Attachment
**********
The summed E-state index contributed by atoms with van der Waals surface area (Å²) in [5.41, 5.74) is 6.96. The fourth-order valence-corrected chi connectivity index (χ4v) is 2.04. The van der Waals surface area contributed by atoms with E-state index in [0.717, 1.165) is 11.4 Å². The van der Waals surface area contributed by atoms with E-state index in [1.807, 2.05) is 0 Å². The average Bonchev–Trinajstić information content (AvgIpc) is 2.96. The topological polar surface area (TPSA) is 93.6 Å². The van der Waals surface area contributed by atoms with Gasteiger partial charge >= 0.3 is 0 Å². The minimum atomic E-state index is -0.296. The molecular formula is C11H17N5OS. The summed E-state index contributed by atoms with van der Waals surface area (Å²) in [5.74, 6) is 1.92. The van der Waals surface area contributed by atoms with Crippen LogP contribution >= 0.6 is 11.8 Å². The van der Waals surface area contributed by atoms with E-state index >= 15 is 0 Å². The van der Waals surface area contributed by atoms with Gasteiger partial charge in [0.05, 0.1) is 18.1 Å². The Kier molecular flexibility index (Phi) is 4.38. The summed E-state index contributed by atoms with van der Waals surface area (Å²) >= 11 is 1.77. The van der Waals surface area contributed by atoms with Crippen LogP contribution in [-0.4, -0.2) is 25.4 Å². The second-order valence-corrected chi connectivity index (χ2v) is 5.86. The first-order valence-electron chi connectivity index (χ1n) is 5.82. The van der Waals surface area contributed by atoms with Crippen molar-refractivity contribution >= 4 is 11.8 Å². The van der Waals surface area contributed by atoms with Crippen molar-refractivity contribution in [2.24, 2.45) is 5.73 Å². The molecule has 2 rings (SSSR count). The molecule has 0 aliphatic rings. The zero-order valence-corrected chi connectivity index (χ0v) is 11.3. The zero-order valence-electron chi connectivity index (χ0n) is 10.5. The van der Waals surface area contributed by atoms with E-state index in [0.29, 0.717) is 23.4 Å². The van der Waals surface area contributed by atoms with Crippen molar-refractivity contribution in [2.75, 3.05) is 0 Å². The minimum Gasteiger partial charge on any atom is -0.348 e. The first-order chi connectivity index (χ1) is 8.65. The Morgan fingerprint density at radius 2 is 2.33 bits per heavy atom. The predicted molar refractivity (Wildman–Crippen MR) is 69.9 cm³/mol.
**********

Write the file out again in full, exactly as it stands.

The summed E-state index contributed by atoms with van der Waals surface area (Å²) in [5.41, 5.74) is 6.96. The fourth-order valence-corrected chi connectivity index (χ4v) is 2.04. The van der Waals surface area contributed by atoms with E-state index in [0.717, 1.165) is 11.4 Å². The van der Waals surface area contributed by atoms with E-state index in [1.807, 2.05) is 0 Å². The average Bonchev–Trinajstić information content (AvgIpc) is 2.96. The topological polar surface area (TPSA) is 93.6 Å². The van der Waals surface area contributed by atoms with Gasteiger partial charge >= 0.3 is 0 Å². The minimum atomic E-state index is -0.296. The molecular formula is C11H17N5OS. The summed E-state index contributed by atoms with van der Waals surface area (Å²) in [5.74, 6) is 1.92. The van der Waals surface area contributed by atoms with Crippen LogP contribution >= 0.6 is 11.8 Å². The van der Waals surface area contributed by atoms with E-state index >= 15 is 0 Å². The van der Waals surface area contributed by atoms with Gasteiger partial charge in [0.05, 0.1) is 18.1 Å². The Kier molecular flexibility index (Phi) is 4.38. The summed E-state index contributed by atoms with van der Waals surface area (Å²) >= 11 is 1.77. The van der Waals surface area contributed by atoms with Crippen LogP contribution in [-0.4, -0.2) is 25.4 Å². The second-order valence-corrected chi connectivity index (χ2v) is 5.86. The first-order valence-electron chi connectivity index (χ1n) is 5.82. The van der Waals surface area contributed by atoms with Crippen molar-refractivity contribution >= 4 is 11.8 Å². The van der Waals surface area contributed by atoms with Crippen molar-refractivity contribution in [2.24, 2.45) is 5.73 Å². The molecule has 2 rings (SSSR count). The molecule has 0 aliphatic rings. The zero-order valence-corrected chi connectivity index (χ0v) is 11.3. The zero-order valence-electron chi connectivity index (χ0n) is 10.5. The van der Waals surface area contributed by atoms with E-state index in [0.29, 0.717) is 23.4 Å². The van der Waals surface area contributed by atoms with Crippen molar-refractivity contribution in [2.75, 3.05) is 0 Å². The minimum Gasteiger partial charge on any atom is -0.348 e. The first-order chi connectivity index (χ1) is 8.65. The Morgan fingerprint density at radius 2 is 2.33 bits per heavy atom. The predicted molar refractivity (Wildman–Crippen MR) is 69.9 cm³/mol.